Gareth Batty won the toss in Edinburgh and chose to give his batsmen the task of setting a target. The first 11 balls of the Surrey innings disappeared for 18 runs with a boundary for Davies and two for Roy. However the 12th ball accounted for Jason Roy to leave Surrey 18-1. His dismissal against Lancashire precipitated a horrible collapse but today Solanki joined Davies and put on the partnership that defined the innings.
The two ex-Worcestershire batsmen put on 119 runs together at close to six an over and when they were parted with the score on 137 Surrey had the perfect platform to launch an assault in the last 17 overs. When Davies departed Solanki was well set on 67, but two factors combined to put the brakes on Surrey's innings. First de Bruyn came to the crease and slowed proceedings to a crawl. Second, Solanki was largely starved of the strike. In the final 17 overs of the Surrey innings Solanki faced just 37 balls.
Solanki did though move to the first hundred of his Surrey career, reaching the mark with a six, and he would end the innings 109 not out. De Bruyn meanwhile plodded to 11 from 35 deliveries before being bowled backing away to a Goudie delivery in the first over of the batting powerplay. It was probably a blessing in disguise for the Surrey innings, against the better sides we can't afford to have his go-slow batting creating pressure for the other batsmen.
Gary Wilson and Tom Jewell struck 34 off 28 deliveries between them to give the innings a bit of gloss. Scotland would require 238 from their 40 overs. Dernbach and Lewis started in the perfect fashion, giving the batsmen nothing and after the opening five overs Scotland had just 12 runs on the board. As the pressure built the Scotland opener Cross tried to up the pace only to be clean bowled off the bowling of Lewis.
Scotland then proceeded to lose wickets at regular intervals as first Tremlett and then Keedy took a brace of wickets, and Wilson effected a run out to leave the home side six down with 118 runs on the board. The required rate was heading rapidly toward nine runs per over and Scotland were sinking fast. However Callum Macleod and Majid Haq put together a fine partnership, it was not a partnership that ever threatened to take Scotland over the line, but it was a fine effort nonetheless.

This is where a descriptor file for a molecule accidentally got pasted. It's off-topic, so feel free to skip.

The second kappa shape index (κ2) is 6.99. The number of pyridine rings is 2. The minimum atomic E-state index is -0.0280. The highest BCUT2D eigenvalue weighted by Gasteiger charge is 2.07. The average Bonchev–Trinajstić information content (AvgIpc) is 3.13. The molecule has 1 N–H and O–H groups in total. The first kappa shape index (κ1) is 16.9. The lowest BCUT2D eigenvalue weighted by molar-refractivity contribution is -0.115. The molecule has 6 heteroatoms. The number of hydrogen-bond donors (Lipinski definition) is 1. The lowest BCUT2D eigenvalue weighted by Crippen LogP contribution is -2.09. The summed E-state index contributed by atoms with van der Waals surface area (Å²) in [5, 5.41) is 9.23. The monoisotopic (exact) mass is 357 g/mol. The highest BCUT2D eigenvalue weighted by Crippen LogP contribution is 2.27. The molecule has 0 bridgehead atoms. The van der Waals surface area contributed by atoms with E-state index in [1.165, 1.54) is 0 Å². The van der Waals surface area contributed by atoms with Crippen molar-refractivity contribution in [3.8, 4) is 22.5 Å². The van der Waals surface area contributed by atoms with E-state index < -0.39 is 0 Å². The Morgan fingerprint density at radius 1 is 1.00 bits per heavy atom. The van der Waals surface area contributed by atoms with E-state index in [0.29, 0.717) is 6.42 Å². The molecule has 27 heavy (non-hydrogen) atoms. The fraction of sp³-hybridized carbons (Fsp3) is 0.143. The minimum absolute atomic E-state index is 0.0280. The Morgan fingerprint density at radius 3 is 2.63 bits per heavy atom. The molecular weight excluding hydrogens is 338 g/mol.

Gordon Goudie's 15 runs from six deliveries gave them just a glimmer of hope, but when he and Macleod fell in consecutive overs (Macleod for a very good 59 from 60 balls) the game was all but over. Jon Lewis' excellent final over sealed the deal for Surrey who came out on top by 14 runs.
The margin should have been much greater really. De Bruyn's innings, which brought with it a period of 10 overs for 28 runs, probably lopped 20-30 runs off the total and meant that the men in after him, Wilson and Jewell, had to look to hit out from ball one. In a group where qualification may well come down to a net run rate calculation, we can't afford that kind of innings. De Bruyn's form is now way beyond the point of it being a blip, it is a sustained slump. It is time to back Tom Jewell with the ball and Zafar Ansari (when available) with the bat in this format. That Jewell wasn't given a single over today, while de Bruyn bowled his full quota of eight overs, beggars belief if you ask me.
The manner of the win might not have been convincing, but it was a win nonetheless. It keeps us firmly in the hunt in the YB40 where we now sit three points behind Hampshire with a game in hand over the group leaders. Another win on Wednesday, away to Derbyshire, and we might begin to create some of that much needed momentum.